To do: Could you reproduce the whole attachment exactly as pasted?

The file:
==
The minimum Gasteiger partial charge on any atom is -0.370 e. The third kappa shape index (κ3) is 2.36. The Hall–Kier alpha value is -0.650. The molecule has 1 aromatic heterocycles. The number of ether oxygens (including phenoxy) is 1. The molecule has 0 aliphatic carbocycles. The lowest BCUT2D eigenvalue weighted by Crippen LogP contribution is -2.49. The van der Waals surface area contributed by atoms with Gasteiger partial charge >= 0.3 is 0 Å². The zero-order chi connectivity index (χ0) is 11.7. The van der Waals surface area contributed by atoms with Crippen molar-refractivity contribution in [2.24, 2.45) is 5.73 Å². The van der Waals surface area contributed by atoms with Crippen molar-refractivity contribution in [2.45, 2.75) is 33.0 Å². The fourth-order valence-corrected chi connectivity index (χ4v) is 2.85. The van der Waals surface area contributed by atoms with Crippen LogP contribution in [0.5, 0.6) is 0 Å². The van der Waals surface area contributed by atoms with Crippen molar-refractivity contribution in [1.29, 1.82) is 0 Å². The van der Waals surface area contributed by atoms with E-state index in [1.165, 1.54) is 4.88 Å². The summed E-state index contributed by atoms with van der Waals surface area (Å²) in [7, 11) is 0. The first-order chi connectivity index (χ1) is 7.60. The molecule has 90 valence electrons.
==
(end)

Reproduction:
The minimum Gasteiger partial charge on any atom is -0.370 e. The third kappa shape index (κ3) is 2.36. The Hall–Kier alpha value is -0.650. The molecule has 1 aromatic heterocycles. The number of ether oxygens (including phenoxy) is 1. The molecule has 0 aliphatic carbocycles. The lowest BCUT2D eigenvalue weighted by Crippen LogP contribution is -2.49. The van der Waals surface area contributed by atoms with Gasteiger partial charge >= 0.3 is 0 Å². The zero-order chi connectivity index (χ0) is 11.7. The van der Waals surface area contributed by atoms with Crippen molar-refractivity contribution in [2.24, 2.45) is 5.73 Å². The van der Waals surface area contributed by atoms with Crippen molar-refractivity contribution in [2.45, 2.75) is 33.0 Å². The fourth-order valence-corrected chi connectivity index (χ4v) is 2.85. The van der Waals surface area contributed by atoms with Crippen LogP contribution in [0.5, 0.6) is 0 Å². The van der Waals surface area contributed by atoms with Crippen molar-refractivity contribution in [1.29, 1.82) is 0 Å². The van der Waals surface area contributed by atoms with E-state index in [1.165, 1.54) is 4.88 Å². The summed E-state index contributed by atoms with van der Waals surface area (Å²) in [7, 11) is 0. The first-order chi connectivity index (χ1) is 7.60. The molecule has 90 valence electrons.